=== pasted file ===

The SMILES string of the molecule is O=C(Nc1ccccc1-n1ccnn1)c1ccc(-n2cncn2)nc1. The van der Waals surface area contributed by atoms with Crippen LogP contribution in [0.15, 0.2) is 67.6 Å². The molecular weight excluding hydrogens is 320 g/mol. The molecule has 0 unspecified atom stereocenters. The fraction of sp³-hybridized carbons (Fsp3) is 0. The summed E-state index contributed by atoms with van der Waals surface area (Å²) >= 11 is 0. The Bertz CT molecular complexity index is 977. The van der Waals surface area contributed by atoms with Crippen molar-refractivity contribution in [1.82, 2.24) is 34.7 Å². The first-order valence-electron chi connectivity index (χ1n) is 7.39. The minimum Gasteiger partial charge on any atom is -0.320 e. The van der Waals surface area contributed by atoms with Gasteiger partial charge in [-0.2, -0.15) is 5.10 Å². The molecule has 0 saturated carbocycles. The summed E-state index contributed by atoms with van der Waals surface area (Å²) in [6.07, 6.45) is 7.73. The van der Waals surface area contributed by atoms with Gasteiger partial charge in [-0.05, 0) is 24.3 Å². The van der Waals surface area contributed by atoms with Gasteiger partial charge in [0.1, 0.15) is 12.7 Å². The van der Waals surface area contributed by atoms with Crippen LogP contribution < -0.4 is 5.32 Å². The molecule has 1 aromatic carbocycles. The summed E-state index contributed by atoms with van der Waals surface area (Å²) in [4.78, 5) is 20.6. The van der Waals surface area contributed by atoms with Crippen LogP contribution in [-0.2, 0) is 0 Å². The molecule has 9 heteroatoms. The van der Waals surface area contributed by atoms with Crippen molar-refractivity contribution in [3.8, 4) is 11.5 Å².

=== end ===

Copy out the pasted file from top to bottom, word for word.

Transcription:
The SMILES string of the molecule is O=C(Nc1ccccc1-n1ccnn1)c1ccc(-n2cncn2)nc1. The van der Waals surface area contributed by atoms with Crippen LogP contribution in [0.15, 0.2) is 67.6 Å². The molecular weight excluding hydrogens is 320 g/mol. The molecule has 0 unspecified atom stereocenters. The fraction of sp³-hybridized carbons (Fsp3) is 0. The summed E-state index contributed by atoms with van der Waals surface area (Å²) >= 11 is 0. The Bertz CT molecular complexity index is 977. The van der Waals surface area contributed by atoms with Crippen molar-refractivity contribution in [1.82, 2.24) is 34.7 Å². The first-order valence-electron chi connectivity index (χ1n) is 7.39. The minimum Gasteiger partial charge on any atom is -0.320 e. The van der Waals surface area contributed by atoms with Gasteiger partial charge in [-0.2, -0.15) is 5.10 Å². The molecule has 0 saturated carbocycles. The summed E-state index contributed by atoms with van der Waals surface area (Å²) in [6.07, 6.45) is 7.73. The van der Waals surface area contributed by atoms with Gasteiger partial charge in [-0.05, 0) is 24.3 Å². The van der Waals surface area contributed by atoms with Gasteiger partial charge in [0.1, 0.15) is 12.7 Å². The van der Waals surface area contributed by atoms with Crippen LogP contribution < -0.4 is 5.32 Å². The molecule has 1 aromatic carbocycles. The summed E-state index contributed by atoms with van der Waals surface area (Å²) in [4.78, 5) is 20.6. The van der Waals surface area contributed by atoms with Crippen LogP contribution in [-0.2, 0) is 0 Å². The molecule has 9 heteroatoms. The van der Waals surface area contributed by atoms with Crippen molar-refractivity contribution in [3.8, 4) is 11.5 Å².